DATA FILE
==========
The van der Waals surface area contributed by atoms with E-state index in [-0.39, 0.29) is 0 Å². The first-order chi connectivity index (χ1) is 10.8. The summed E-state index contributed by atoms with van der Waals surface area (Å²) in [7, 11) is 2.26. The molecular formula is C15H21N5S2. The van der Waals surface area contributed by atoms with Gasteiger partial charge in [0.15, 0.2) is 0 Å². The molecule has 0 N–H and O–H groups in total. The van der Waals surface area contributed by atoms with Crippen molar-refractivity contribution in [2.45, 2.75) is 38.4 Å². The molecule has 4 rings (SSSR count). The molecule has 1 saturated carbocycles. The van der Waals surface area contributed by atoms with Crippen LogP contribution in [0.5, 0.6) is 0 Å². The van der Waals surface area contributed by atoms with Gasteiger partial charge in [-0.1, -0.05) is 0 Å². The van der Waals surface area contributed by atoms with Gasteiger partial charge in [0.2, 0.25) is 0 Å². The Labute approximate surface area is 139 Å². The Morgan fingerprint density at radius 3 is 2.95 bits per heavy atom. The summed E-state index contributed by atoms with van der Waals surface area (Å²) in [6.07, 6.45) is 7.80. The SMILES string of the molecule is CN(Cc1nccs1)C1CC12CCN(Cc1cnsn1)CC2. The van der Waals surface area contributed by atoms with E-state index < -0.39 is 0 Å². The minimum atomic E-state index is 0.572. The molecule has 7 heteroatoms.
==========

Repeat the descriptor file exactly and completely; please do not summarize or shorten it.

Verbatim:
The van der Waals surface area contributed by atoms with E-state index in [-0.39, 0.29) is 0 Å². The first-order chi connectivity index (χ1) is 10.8. The summed E-state index contributed by atoms with van der Waals surface area (Å²) in [7, 11) is 2.26. The molecular formula is C15H21N5S2. The van der Waals surface area contributed by atoms with Gasteiger partial charge in [0.15, 0.2) is 0 Å². The molecule has 0 N–H and O–H groups in total. The van der Waals surface area contributed by atoms with Crippen molar-refractivity contribution in [2.45, 2.75) is 38.4 Å². The molecule has 4 rings (SSSR count). The molecule has 1 saturated carbocycles. The van der Waals surface area contributed by atoms with Crippen LogP contribution in [0.5, 0.6) is 0 Å². The van der Waals surface area contributed by atoms with Gasteiger partial charge in [-0.1, -0.05) is 0 Å². The van der Waals surface area contributed by atoms with Gasteiger partial charge in [0.2, 0.25) is 0 Å². The Labute approximate surface area is 139 Å². The Morgan fingerprint density at radius 3 is 2.95 bits per heavy atom. The summed E-state index contributed by atoms with van der Waals surface area (Å²) in [6.07, 6.45) is 7.80. The SMILES string of the molecule is CN(Cc1nccs1)C1CC12CCN(Cc1cnsn1)CC2. The van der Waals surface area contributed by atoms with E-state index < -0.39 is 0 Å². The minimum atomic E-state index is 0.572. The molecule has 7 heteroatoms.